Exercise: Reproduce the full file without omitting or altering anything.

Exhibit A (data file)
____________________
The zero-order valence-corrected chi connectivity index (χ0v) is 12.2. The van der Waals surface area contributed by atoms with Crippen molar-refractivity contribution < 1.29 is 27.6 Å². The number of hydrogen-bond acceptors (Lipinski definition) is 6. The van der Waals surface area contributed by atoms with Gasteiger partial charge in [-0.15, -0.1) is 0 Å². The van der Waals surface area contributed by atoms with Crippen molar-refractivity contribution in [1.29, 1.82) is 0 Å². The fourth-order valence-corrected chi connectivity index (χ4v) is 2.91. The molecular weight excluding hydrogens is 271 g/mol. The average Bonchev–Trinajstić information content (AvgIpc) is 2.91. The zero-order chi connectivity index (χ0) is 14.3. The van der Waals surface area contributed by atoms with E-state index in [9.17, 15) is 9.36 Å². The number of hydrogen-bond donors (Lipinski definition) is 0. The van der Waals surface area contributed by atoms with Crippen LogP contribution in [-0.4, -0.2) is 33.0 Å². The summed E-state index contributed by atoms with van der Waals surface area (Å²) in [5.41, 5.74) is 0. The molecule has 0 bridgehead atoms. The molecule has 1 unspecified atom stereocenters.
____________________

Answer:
The zero-order valence-corrected chi connectivity index (χ0v) is 12.2. The van der Waals surface area contributed by atoms with Crippen molar-refractivity contribution < 1.29 is 27.6 Å². The number of hydrogen-bond acceptors (Lipinski definition) is 6. The van der Waals surface area contributed by atoms with Gasteiger partial charge in [-0.15, -0.1) is 0 Å². The van der Waals surface area contributed by atoms with Crippen molar-refractivity contribution in [1.29, 1.82) is 0 Å². The fourth-order valence-corrected chi connectivity index (χ4v) is 2.91. The molecular weight excluding hydrogens is 271 g/mol. The average Bonchev–Trinajstić information content (AvgIpc) is 2.91. The zero-order chi connectivity index (χ0) is 14.3. The van der Waals surface area contributed by atoms with E-state index in [9.17, 15) is 9.36 Å². The number of hydrogen-bond donors (Lipinski definition) is 0. The van der Waals surface area contributed by atoms with Crippen LogP contribution in [-0.4, -0.2) is 33.0 Å². The summed E-state index contributed by atoms with van der Waals surface area (Å²) in [5.41, 5.74) is 0. The molecule has 0 bridgehead atoms. The molecule has 1 unspecified atom stereocenters.